15 Ground Water
16 Ground Water Ground Water lies beneath the ground surface, filling pores in sediments and sedimentary rocks and fractures in other rock types Represents 0.6% of the hydrosphere (35x the water in all lakes and rivers combined) Resupplied by slow infiltra0on of precipita0on Generally cleaner than surface water Accessed by wells
17 Porosity and Permeability Porosity - the percentage of rock or sediment that consists of voids or openings Measurement of a rock s ability to hold water Loose sand has ~30-50% porosity Compacted sandstone may have only 10-20% porosity Permeability - the capacity of a rock to transmit fluid through pores and fractures Interconnectedness of pore spaces Most sandstones and conglomerates are porous and permeable Granites, schists, unfractured limestones are impermeable
18 The Water Table Subsurface zone in which all rock openings are filled with water is the saturated zone Top of the saturated zone is the water table Water level at surface of most lakes and rivers corresponds to local water table Above the water table is an unsaturated region Unsaturated zones made up of impermeable rock (e.g., shales or clays)
19 Ground Water Movement Movement of ground water through pores and fractures is rela0vely slow (cen8meters to meters/day) compared to flow of water in surface streams Flow velocity depends upon: Slope of the water table Permeability of the rock or sediment
20 Aquifers and Aquitards Aquifer - body of saturated rock or sediment through which water can move easily Sandstone Conglomerate Well- jointed limestone Sand and gravel Highly fractured volcanic rock
21 Confined vs. Unconfined Unconfined Aquifer Has a water table, and is only partly filled with water Rapidly recharged by precipita8on infiltra8ng down to the saturated zone Confined Aquifer Completely filled with water under pressure Separated from surface by impermeable confining laye Very slowly recharged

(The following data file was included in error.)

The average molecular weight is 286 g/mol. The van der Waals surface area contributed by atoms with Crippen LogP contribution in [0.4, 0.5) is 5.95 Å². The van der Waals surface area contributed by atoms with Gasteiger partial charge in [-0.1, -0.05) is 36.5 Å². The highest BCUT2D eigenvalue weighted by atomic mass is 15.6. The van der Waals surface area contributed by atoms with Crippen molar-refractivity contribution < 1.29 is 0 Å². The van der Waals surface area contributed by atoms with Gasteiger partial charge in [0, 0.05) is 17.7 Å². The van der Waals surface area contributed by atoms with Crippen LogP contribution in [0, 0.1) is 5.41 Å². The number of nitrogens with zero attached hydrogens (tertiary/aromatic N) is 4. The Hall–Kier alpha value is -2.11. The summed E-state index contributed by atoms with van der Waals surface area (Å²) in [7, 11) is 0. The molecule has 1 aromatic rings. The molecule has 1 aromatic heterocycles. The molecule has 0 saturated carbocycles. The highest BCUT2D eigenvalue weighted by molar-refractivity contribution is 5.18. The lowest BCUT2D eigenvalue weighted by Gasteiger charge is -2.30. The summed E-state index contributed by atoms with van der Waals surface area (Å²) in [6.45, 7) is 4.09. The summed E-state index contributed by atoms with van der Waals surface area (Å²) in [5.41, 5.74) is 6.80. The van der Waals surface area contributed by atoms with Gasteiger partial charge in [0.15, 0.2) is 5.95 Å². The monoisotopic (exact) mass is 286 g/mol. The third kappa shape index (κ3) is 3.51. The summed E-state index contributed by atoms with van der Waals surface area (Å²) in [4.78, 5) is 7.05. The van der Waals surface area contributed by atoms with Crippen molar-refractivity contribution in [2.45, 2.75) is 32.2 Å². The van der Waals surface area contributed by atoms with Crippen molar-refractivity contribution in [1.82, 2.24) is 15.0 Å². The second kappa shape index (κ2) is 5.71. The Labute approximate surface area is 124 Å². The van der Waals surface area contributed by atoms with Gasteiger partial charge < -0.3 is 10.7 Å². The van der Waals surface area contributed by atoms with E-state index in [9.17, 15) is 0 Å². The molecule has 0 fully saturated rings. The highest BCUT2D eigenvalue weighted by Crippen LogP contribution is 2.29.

22 Springs Spring - a place where water flows naturally from rock or sediment onto the ground surface
23 Ground Water ContaminaBon Infiltra0ng water may bring contaminants down to the water table, including (but not limited to): Pharmaceu8cals Pes8cides/herbicides Fer8lizers Feed lots Mercury and gold mining Landfill pollutants Heavy metals Bacteria, viruses and parasites from sewage Industrial chemicals (PCBs, TCE) Acid mine drainage Radioac8ve waste Oil and gasoline
24 Groundwater Contamina8on WebQuest
25 Ground Water ContaminaBon Contaminated ground water can be extremely diﬃcult and expensive to clean up
26 Caves, Sinkholes, and Karst Caves - naturally- formed underground chambers Acidic ground water dissolves limestone along joints and bedding planes Caves near the surface may collapse and produce sinkholes Rolling hills, disappearing streams, and sinkholes are common in areas with karst topography
27 Hot Water Underground Hot springs - springs in which the water is warmer than human body temperature Ground water heated by nearby magma bodies or circula8on to unusually deep (and warm) levels within the crust Hot water is less dense than cool water and thus rises back to the surface on its own Geysers - hot springs that periodically erupt hot water and steam
28 Geothermal Energy Geothermal energy is produced using natural steam or superheated water No CO 2 or acid rain are produced (clean energy source) Some toxic gases given off (e.g., sulfur compounds) Can be used directly to heat buildings Superheated water can be very corrosive to pipes and equipment
29 Streams and Groundwater Gaining streams - receive water from ground water Losing streams - lose water to ground water